Actress, Oklahoma Native Olivia Munn On OU Award For ‘Me Too’ Movement
NORMAN, Oklahoma - Oklahoma native Olivia Munn and OU alumna was honored Friday night as the first recipient of the “Voice of Justice Award” for her leadership in the “Me Too” movement against sexual harassment.
“You're going up against these really powerful, very rich people and you are exposing them and that angers a lot of people,” Munn said before the Friday evening ceremony.
The 37-year-old X-Men and HBO actress made headlines in the early days of the “Me Too” movement, coming forward as one of six women to accuse powerful Hollywood director and producer Bret Ratner of masturbating in front of her while she was visiting a movie set in 2004. Ratner later said the two had a sexual relationship but reversed his statement shortly after.
Ratner has denied the allegations made against him by Munn and the other women. But on Friday Warner Brothers said its cutting ties with Ratner, a step Munn thinks is in the right direction.
“We need changes like that we need to have the people at the top,” she said. “The people who make these decisions, who put money into these men's pockets and then create more power for them, we need these people to cut them off.”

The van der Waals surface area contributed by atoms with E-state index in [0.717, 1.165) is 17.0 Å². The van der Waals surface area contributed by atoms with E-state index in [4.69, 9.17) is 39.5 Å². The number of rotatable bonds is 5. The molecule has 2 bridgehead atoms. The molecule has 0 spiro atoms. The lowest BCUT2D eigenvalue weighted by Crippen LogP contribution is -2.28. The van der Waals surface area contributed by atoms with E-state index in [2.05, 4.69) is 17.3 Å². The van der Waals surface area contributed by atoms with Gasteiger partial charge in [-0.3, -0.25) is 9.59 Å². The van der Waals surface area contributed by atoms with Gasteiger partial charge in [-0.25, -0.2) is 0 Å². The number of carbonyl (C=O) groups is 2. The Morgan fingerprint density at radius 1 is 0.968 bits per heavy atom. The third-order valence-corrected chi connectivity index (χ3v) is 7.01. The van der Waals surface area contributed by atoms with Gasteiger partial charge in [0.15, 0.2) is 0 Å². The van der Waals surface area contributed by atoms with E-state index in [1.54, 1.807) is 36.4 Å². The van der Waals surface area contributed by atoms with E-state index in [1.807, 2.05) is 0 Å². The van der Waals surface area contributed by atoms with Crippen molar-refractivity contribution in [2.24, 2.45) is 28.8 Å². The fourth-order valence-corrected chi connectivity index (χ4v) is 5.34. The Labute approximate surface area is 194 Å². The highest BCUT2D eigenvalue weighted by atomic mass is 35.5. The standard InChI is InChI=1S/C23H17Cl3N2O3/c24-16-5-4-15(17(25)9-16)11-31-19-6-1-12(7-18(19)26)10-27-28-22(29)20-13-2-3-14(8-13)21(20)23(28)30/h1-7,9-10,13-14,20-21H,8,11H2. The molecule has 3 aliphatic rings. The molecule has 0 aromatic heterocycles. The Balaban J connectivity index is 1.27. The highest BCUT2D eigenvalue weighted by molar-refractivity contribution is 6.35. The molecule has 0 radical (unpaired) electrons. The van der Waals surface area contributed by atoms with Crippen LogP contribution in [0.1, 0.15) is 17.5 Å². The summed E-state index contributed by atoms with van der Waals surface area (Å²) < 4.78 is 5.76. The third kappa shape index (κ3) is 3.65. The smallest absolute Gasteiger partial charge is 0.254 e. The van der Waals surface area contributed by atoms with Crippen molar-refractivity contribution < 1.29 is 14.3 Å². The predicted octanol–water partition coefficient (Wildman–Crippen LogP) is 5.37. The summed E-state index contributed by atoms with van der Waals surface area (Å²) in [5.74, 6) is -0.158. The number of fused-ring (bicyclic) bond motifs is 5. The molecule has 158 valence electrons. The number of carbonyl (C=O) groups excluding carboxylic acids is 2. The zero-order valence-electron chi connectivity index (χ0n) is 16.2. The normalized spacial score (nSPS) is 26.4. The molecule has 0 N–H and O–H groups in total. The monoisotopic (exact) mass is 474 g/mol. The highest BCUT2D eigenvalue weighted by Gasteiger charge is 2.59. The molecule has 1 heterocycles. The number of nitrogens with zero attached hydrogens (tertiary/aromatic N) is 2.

Since going public about the accusations, Munn has been a vocal advocate for victims of sexual harassment and abuse in Hollywood and across the country. She’s trying to widen the spotlight to victims outside of the television and film industries.
“I think the issue that the “Me Too” movement has really shown a light on is not so much a woman's issue or a man's issue. It's an abuse of power issue,” Munn said.
In the days since the start of “Me Too,” criticism of accusers and defense of alleged abusers have blurred the lines between fact and fiction.
Munn's advice is to focus on the victims asking the rest of us to watch, listen and believe.
“You should also realize how empowering it has been for the people who put up with it for so long. As dark of a time as it feels like for some people it's such a bright day for so many other people who have had to be quiet about it; who have had to suffer through it, who have had to watch their abusers just become more successful, more prominent and more powerful.”